I think I just might make it to the end of this year.
I've been feeling some pressure the last month or so. It could be perceived or it could be real. It comes in waves. At times it almost makes me want to just leave and find a place to work where there aren't so many problems--like a prison. That is supposed to be a joke, but I don't know how far off it is. Pick up any newspaper and you can find an article about the state of education today.
Funding? Cut, slash, cut some more...., increase class sizes until the seams are bursting, problem kids stay in rooms because there are no behavior alternatives, but you better raise achievement, and the government may just pink slip you before the end of the year-- so even if we promised to pay you for the work you did --sorry.
You are doing it for the kids, right? You're a teacher.
Even if all these things are happening...just give some slack in some area .... somewhere.....
I've heard rumors that the business world thinks the education world is foolish. Well, I think I have been a part of an incident that perpetuates that myth.
I attended a conference recently. When I was first told that I was going, I was asked if I wanted a cash advance or to be reimbursed. I chose to be reimbursed thinking t woukd be easier on all involved. That may have been my first misjudgement.
Through the online registraton, I was told that I would not be confirmed until my payment was recieved. So I wrote out a check and mailed it in the next day. A few weeks later I got a copy of a purchase order from our district to the conference listing the handful of local people attending with the accompanying registration fee. I immediately called the office telling them that I had already paid this fee because had chosed to be reimbursed--remember?--I then was directed to call the conference director and arrange to have them return my fee to me. ( Which couldn't be done until a few weeks after the conference was over and they close out the books , understandably). Sigh.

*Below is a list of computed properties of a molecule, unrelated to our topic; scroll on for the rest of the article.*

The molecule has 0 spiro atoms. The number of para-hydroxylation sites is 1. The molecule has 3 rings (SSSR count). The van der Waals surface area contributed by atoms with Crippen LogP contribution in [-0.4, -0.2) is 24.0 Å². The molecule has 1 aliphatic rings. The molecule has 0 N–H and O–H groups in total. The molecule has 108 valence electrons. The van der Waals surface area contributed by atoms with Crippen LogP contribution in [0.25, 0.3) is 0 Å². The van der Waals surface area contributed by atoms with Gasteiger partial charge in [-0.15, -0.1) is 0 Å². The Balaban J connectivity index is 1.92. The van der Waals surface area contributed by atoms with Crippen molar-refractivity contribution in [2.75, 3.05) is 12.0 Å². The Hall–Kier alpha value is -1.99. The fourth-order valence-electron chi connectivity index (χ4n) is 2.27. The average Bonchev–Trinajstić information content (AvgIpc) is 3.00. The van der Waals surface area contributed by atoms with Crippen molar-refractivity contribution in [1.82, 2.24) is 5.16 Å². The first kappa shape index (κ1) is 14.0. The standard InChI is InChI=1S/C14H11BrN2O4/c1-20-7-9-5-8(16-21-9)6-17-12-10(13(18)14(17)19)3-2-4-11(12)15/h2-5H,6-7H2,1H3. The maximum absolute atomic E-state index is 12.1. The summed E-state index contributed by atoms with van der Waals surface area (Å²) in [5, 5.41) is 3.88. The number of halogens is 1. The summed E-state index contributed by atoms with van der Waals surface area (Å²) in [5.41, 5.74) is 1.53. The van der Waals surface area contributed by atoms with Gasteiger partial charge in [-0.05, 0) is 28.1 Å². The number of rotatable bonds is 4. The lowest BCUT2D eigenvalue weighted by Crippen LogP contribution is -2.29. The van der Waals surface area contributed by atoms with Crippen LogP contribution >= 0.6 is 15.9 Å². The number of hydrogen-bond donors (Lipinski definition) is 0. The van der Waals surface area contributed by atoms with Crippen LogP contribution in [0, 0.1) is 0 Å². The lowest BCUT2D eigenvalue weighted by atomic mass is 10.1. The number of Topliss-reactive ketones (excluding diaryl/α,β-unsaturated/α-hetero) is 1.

I brushed it off, went to the conference and thoroughly enjoyed myself. I learned a lot and networked with some great educators. I even ran into a gal I haven't seen since we went to graduate school!
I turned in my hotel bill and mileage. The school office emailed me that the hotel bill was not a "zero balance " bill. WHAT? The bill shows the amount due. It shows the amount charged to my credit card. In fact, when I checked out I made a special trip to the desk to ask for the special bill instead of lients a just taking the nice handy copy of the bill slipped under my hotel door. But no, that is not good enough for the schoo office. They wont take the bill that the hotel gves out to hundreds of clients a week ( and I am sure that a good portion of them need zero balance bills). This wasn't a rinky-dink hotel, it was a very nice place that shares a name with a socialite named Paris.
The school office told me to call the hotel and ask them to fax the office a copy of a zero balance. So I called. The hotel bookkeeper told me that the bill I got WAS a zero balance bill. I know that, she knows that, but the school office doesn't know that. The bookkeeper was very gracious. I told her that maybe she could write on the bill that the bill was paid in full or something. She said she would take care of it and get it faxed.
All was well for a few days until I got another email from the school office. She said she had submitted the paperwork and the school business office had rejected the hotel bill. WHAT? REALLY? They will not accept a faxed copy. They need an original. BUT I ALREADY GAVE AN ORIGINAL! It was very hard to write a reply email to the school office and ask what exactly they want me to do now without showing some kind of disgust/attitude. I mean, REALLY? Come on, people.
It's not even the money. It's the idea. Come on. How many times are you going to make me call this business and ask them to give you the same information that they have already provided in the first place? Geesh. No wonder the world thinks we're dumb.
I heard that I was accepted to be a part of the English Language Learner Certification Cohort Grant that I applied to a couple months ago. This involves 21 hours of college credit, every Saturday for a year, and the cost of textbooks & incidentals. It will culminate with a K-12 certification in ESL.